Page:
RECORDS / New releases

Brian Eno: Brian Eno I & II (Virgin, three CDs each). Renaissance dabbler; bald eminence; man whose second name is an anagram of eon: Brian Eno, this is a part of your life. It is satisfying to watch someone who is most celebrated as a catalyst and collaborator shuffle modestly centre-stage, and the cold, calm confines of the boxed set are a suitable setting for Eno's distinctive talent. The organising principle behind these two solo collections is Eno I for instrumentals and Eno II for vocal performances, and the respective tones are set by the accompanying essay books (one by an uncharacteristically heartfelt Paul Morley, the other by Eno's former workmate David Toop). The musical selections bounce blithely from album to album, backwards and forwards in time, with the same gleeful imperviousness to orthodoxy that their author has always displayed.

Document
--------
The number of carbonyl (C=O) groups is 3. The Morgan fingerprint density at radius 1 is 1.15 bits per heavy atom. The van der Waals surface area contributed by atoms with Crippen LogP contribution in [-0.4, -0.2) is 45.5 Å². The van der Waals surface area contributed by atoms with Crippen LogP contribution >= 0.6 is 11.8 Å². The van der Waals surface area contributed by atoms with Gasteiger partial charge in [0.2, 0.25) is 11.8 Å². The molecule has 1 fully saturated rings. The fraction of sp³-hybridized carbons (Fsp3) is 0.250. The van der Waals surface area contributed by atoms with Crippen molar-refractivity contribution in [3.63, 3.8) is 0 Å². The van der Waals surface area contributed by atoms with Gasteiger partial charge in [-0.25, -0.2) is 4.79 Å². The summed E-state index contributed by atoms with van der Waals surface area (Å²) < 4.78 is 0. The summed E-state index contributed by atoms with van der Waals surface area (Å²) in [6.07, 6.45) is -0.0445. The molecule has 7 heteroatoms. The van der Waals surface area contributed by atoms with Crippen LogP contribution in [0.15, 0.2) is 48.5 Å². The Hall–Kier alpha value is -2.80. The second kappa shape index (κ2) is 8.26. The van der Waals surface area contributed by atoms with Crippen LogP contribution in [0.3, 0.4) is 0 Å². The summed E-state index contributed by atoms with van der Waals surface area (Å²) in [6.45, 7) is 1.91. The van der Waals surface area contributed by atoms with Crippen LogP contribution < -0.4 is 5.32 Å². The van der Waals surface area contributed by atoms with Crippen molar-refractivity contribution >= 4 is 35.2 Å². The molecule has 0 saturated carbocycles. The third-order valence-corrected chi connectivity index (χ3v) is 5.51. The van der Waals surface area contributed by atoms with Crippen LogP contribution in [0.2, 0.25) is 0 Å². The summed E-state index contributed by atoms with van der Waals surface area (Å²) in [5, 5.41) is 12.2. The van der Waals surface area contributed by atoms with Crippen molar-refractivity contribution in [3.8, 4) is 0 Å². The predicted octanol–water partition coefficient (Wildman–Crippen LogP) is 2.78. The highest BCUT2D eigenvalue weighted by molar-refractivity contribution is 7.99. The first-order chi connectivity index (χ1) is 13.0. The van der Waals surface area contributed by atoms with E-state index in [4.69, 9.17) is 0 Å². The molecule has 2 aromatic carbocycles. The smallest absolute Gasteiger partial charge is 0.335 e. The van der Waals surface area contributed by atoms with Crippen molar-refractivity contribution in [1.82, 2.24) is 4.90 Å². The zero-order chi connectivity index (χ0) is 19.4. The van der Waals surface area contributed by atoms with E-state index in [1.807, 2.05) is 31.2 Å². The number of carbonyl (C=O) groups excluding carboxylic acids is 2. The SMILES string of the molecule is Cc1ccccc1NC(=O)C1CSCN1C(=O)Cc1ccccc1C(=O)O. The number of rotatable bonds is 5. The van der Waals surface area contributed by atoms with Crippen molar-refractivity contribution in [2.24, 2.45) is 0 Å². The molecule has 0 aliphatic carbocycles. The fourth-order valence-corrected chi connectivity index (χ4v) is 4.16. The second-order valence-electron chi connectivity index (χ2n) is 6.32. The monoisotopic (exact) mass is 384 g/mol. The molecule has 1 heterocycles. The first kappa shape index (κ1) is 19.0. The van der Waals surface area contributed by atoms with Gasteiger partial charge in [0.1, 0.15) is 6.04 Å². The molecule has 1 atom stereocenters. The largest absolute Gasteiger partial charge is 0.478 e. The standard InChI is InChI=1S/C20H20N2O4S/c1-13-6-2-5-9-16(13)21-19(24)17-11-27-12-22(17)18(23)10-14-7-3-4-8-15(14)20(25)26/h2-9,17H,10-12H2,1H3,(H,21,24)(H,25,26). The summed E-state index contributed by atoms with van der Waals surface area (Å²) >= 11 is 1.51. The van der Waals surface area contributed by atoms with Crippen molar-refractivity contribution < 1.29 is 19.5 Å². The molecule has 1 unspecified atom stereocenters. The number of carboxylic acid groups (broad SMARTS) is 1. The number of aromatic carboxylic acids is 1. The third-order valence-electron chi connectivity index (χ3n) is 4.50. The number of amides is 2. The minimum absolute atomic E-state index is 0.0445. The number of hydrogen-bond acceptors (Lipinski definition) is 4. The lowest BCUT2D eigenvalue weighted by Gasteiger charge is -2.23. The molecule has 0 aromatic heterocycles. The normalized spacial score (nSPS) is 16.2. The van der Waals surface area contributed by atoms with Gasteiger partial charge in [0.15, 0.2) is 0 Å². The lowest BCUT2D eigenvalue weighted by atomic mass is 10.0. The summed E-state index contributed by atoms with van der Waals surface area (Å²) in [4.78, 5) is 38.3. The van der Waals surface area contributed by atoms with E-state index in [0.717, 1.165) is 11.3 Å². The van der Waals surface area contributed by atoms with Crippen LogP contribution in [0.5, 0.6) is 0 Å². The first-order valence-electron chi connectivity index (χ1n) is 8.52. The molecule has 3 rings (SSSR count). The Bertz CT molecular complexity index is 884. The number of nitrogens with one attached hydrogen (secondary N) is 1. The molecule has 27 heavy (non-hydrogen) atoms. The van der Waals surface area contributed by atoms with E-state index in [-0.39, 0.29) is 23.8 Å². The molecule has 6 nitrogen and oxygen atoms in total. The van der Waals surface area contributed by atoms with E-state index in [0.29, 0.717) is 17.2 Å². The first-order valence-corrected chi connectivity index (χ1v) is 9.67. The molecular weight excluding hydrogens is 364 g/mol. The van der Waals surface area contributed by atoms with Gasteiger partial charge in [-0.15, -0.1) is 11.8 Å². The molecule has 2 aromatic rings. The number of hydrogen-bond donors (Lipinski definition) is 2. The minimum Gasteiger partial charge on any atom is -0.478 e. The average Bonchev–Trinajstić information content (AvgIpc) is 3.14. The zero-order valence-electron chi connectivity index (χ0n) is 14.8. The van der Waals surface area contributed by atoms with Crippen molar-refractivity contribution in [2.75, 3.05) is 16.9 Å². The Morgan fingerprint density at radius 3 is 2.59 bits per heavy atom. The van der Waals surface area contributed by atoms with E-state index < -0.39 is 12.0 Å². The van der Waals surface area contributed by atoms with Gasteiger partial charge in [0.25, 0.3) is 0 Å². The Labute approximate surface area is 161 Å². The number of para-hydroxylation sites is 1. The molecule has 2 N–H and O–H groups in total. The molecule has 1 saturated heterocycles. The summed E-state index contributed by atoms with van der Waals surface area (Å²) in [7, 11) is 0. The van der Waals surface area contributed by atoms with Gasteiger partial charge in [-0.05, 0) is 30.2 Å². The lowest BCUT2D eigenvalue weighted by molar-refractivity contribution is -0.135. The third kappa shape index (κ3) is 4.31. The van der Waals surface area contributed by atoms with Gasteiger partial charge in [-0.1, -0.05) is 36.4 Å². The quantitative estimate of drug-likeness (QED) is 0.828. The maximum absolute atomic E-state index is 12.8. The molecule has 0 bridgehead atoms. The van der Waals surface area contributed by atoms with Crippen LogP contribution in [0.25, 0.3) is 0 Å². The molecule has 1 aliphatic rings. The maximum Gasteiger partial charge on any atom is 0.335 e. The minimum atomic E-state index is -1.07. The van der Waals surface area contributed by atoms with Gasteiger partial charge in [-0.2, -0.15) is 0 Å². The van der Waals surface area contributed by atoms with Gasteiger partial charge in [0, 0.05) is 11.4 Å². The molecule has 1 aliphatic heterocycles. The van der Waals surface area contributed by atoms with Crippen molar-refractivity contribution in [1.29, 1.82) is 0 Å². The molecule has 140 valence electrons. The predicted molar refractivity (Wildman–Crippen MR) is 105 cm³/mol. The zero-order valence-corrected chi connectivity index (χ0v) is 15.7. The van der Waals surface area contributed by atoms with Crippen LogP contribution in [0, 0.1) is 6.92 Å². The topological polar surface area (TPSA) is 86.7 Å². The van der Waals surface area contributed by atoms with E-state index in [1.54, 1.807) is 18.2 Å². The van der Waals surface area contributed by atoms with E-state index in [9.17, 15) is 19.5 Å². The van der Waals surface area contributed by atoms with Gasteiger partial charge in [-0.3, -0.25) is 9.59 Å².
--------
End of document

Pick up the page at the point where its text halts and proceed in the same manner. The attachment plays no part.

It is not out of perversity that the instrumental set comes first. Eno is currently most revered in his capacity as Godfather of Ambience, and this selection is a botanical garden for the mind, to be wandered in at leisure. I'd forgotten how beautiful Music for Airports is - 16 minutes of it is not enough. My favourite of all these tender washes of sound, though, would have to be 'Dawn Marshland', from Music for Films III, if having favourites didn't go against the grain of the whole exercise.

The vocal set starts at a peak with eight songs from the epoch-making Here Come the Warm Jets, currently celebrating its 20th anniversary, but there are other highlights too. Among the five tunes from last year's unreleased LP My Squelchy Life, there are three minor pop classics. 'Stiff' is especially fine - 'I wanna be held, I wanna be schooled, I wanna have every plea for mercy overruled'. There is no need to worry about this man's contribution being finished. No doubt he is already hard at work on his next project: transcribing the telephone directory into the Cyrillic alphabet and then humming it in Spanish. Ben Thompson